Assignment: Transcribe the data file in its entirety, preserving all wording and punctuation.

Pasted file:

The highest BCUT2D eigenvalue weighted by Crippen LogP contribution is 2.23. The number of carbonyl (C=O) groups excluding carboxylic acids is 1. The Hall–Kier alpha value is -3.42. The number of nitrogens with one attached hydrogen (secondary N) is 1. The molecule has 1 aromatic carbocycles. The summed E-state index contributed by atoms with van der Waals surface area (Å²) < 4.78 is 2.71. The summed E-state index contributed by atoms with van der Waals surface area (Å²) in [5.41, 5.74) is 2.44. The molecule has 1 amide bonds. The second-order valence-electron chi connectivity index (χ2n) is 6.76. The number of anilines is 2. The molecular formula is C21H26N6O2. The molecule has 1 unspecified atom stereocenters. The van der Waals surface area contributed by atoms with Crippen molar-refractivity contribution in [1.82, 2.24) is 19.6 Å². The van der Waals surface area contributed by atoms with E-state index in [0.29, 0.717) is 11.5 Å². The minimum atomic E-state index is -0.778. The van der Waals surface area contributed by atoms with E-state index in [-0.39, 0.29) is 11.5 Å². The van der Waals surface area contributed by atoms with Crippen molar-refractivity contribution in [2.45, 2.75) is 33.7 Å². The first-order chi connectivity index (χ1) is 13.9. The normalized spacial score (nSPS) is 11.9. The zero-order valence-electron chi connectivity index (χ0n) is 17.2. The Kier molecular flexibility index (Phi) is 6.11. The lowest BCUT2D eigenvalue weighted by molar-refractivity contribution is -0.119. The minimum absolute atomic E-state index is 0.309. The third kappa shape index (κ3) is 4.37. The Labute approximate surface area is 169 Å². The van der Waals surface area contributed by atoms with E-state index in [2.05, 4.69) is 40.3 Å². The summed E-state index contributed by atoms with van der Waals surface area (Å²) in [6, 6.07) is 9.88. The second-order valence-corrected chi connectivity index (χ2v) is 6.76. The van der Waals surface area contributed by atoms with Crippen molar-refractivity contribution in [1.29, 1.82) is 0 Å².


The highest BCUT2D eigenvalue weighted by Crippen LogP contribution is 2.23. The number of carbonyl (C=O) groups excluding carboxylic acids is 1. The Hall–Kier alpha value is -3.42. The number of nitrogens with one attached hydrogen (secondary N) is 1. The molecule has 1 aromatic carbocycles. The summed E-state index contributed by atoms with van der Waals surface area (Å²) < 4.78 is 2.71. The summed E-state index contributed by atoms with van der Waals surface area (Å²) in [5.41, 5.74) is 2.44. The molecule has 1 amide bonds. The second-order valence-electron chi connectivity index (χ2n) is 6.76. The number of anilines is 2. The molecular formula is C21H26N6O2. The molecule has 1 unspecified atom stereocenters. The van der Waals surface area contributed by atoms with Crippen molar-refractivity contribution in [1.82, 2.24) is 19.6 Å². The van der Waals surface area contributed by atoms with E-state index in [0.29, 0.717) is 11.5 Å². The minimum atomic E-state index is -0.778. The van der Waals surface area contributed by atoms with E-state index in [-0.39, 0.29) is 11.5 Å². The van der Waals surface area contributed by atoms with Crippen molar-refractivity contribution in [2.45, 2.75) is 33.7 Å². The first-order chi connectivity index (χ1) is 13.9. The normalized spacial score (nSPS) is 11.9. The zero-order valence-electron chi connectivity index (χ0n) is 17.2. The Kier molecular flexibility index (Phi) is 6.11. The lowest BCUT2D eigenvalue weighted by molar-refractivity contribution is -0.119. The minimum absolute atomic E-state index is 0.309. The third kappa shape index (κ3) is 4.37. The Labute approximate surface area is 169 Å². The van der Waals surface area contributed by atoms with E-state index in [2.05, 4.69) is 40.3 Å². The summed E-state index contributed by atoms with van der Waals surface area (Å²) in [6, 6.07) is 9.88. The second-order valence-corrected chi connectivity index (χ2v) is 6.76. The van der Waals surface area contributed by atoms with Crippen molar-refractivity contribution in [1.29, 1.82) is 0 Å².